Event dates: 11 May 2018 and 12 May 2018, British Library, London
The Atayal people of Taiwan are known for their ancient textile-weaving traditions. Join weavers Shu-li Lin and Hsiu-yu Chen for workshops and demonstrations exploring Atayal weaving techniques. This event is part of London Craft Week and has been organised in association with the Ministry of Culture, Taiwan.
Weaver Shu-li Lin is based in Miaoli County, Taiwan. She studied the Atayal tradition of dyeing and waving from the elders in her community, preserving their traditional weaving skills and techniques. Combining Atayal dyeing skills with modern design elements in colour, texture and practice, her work explores environmental protection and sustainability.
Hsiu-yu Chen started weaving 12 years ago with hook and loom as a way to connect to her heritage and understand the experiences of the Atayal people, who made clothes and quilts using this method. The process of collecting the raw material, ramie, and then harvesting, cutting and peeling it, was deeply ingrained in her memories from childhood.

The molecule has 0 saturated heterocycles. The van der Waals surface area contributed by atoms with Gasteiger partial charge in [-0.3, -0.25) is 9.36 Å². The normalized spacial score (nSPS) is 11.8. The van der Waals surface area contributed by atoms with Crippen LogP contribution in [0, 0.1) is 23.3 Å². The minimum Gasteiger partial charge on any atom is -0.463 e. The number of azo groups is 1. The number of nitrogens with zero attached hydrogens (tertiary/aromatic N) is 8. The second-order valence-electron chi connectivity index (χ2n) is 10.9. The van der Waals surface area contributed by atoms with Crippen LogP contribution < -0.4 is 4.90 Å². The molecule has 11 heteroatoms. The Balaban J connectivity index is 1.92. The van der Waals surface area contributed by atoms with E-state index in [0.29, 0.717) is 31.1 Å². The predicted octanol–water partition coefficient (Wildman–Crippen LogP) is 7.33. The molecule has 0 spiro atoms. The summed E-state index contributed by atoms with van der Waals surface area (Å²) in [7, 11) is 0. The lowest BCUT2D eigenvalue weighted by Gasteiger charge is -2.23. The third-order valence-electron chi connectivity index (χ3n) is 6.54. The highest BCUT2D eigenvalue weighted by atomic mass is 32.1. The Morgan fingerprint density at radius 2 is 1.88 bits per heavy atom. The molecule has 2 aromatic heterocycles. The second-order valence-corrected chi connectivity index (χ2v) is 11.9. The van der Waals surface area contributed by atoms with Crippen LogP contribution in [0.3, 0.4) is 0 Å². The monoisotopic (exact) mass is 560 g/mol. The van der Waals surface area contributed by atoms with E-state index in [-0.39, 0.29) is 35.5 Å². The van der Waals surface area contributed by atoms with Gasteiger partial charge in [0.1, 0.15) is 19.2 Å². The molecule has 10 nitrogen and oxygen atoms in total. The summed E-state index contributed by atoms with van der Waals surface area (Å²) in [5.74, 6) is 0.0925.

For further information on this free event visit the website of the London Craft Week
Event date: 28 April 2018 10:00 – 16:30, London.
The global history of collecting has been profoundly shaped by national and international politics over the past two centuries. Taking geopolitics as its starting point, this symposium will examine the history of collecting Asian art objects in a range of geographical locales, from Britain and continental Europe to East and Southeast Asia.
Topics covered include Competition and Collaboration: Stamford Raffles and Collecting in Java, 1811-1816, The First Private Museum in China? Revisiting Pan Shicheng and His Collecting in Canton, and The Poetics and Politics of Collecting and Displaying Kachin Culture.
Online registration is essential for this SOAS School of Art event and further details can be found here
Event date: 24 April 2018, 5:00pm-6:00pm, M&S Company Archive, University of Leeds
ULITA – The University of Leeds International Textiles Archive – presents an evening talk to celebrate the opening of the Resists: exploring resist-dyed textiles across cultures exhibition.
Researcher, designer and educator Dr Kate Wells discusses the unification of hand, technology and innovation in the history of resist-patterned fabrics across the world. Exploring historical and contemporary resist dye techniques, she will also illustrate the potential of new approaches and procedures to enable the survival and commercial production of resist-patterned fabric.